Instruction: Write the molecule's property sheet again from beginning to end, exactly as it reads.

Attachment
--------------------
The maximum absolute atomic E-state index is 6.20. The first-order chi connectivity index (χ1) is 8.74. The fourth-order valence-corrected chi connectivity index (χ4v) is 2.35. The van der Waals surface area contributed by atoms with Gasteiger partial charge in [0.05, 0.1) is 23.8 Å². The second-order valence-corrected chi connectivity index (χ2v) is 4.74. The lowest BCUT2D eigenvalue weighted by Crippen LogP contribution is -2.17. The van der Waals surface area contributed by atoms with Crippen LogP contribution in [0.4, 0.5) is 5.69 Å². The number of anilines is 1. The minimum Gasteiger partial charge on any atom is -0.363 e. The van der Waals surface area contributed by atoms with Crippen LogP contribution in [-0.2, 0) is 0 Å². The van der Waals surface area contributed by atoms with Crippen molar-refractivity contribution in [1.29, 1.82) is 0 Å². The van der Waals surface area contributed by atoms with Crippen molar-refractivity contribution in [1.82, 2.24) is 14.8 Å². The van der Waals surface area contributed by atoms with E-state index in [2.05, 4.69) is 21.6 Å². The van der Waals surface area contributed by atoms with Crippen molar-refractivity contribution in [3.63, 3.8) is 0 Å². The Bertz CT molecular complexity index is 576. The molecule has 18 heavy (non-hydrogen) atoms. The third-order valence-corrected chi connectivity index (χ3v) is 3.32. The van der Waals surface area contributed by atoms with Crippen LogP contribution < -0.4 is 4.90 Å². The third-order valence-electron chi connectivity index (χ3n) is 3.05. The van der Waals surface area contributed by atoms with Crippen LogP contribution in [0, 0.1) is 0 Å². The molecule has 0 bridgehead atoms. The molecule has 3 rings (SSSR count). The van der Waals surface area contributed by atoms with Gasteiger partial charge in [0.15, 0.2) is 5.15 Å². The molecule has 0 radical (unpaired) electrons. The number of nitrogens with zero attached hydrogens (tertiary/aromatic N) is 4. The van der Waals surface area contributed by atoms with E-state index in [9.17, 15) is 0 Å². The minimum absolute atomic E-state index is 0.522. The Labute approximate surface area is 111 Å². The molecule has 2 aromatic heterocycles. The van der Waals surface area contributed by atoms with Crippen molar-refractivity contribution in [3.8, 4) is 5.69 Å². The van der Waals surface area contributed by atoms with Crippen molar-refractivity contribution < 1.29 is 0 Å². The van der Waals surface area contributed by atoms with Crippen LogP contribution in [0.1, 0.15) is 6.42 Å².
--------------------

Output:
The maximum absolute atomic E-state index is 6.20. The first-order chi connectivity index (χ1) is 8.74. The fourth-order valence-corrected chi connectivity index (χ4v) is 2.35. The van der Waals surface area contributed by atoms with Gasteiger partial charge in [0.05, 0.1) is 23.8 Å². The second-order valence-corrected chi connectivity index (χ2v) is 4.74. The lowest BCUT2D eigenvalue weighted by Crippen LogP contribution is -2.17. The van der Waals surface area contributed by atoms with Crippen LogP contribution in [0.4, 0.5) is 5.69 Å². The number of anilines is 1. The minimum Gasteiger partial charge on any atom is -0.363 e. The van der Waals surface area contributed by atoms with Crippen LogP contribution in [-0.2, 0) is 0 Å². The van der Waals surface area contributed by atoms with Crippen molar-refractivity contribution in [1.29, 1.82) is 0 Å². The van der Waals surface area contributed by atoms with Crippen molar-refractivity contribution in [1.82, 2.24) is 14.8 Å². The van der Waals surface area contributed by atoms with E-state index in [2.05, 4.69) is 21.6 Å². The van der Waals surface area contributed by atoms with Crippen molar-refractivity contribution in [3.63, 3.8) is 0 Å². The Bertz CT molecular complexity index is 576. The molecule has 18 heavy (non-hydrogen) atoms. The third-order valence-corrected chi connectivity index (χ3v) is 3.32. The van der Waals surface area contributed by atoms with Crippen LogP contribution < -0.4 is 4.90 Å². The third-order valence-electron chi connectivity index (χ3n) is 3.05. The van der Waals surface area contributed by atoms with Crippen LogP contribution in [0, 0.1) is 0 Å². The molecule has 0 bridgehead atoms. The molecule has 3 rings (SSSR count). The van der Waals surface area contributed by atoms with Gasteiger partial charge in [0.15, 0.2) is 5.15 Å². The molecule has 0 radical (unpaired) electrons. The number of nitrogens with zero attached hydrogens (tertiary/aromatic N) is 4. The van der Waals surface area contributed by atoms with E-state index in [9.17, 15) is 0 Å². The minimum absolute atomic E-state index is 0.522. The Labute approximate surface area is 111 Å². The molecule has 2 aromatic heterocycles. The van der Waals surface area contributed by atoms with Crippen molar-refractivity contribution in [3.8, 4) is 5.69 Å². The van der Waals surface area contributed by atoms with Crippen molar-refractivity contribution < 1.29 is 0 Å². The van der Waals surface area contributed by atoms with Crippen LogP contribution in [0.1, 0.15) is 6.42 Å².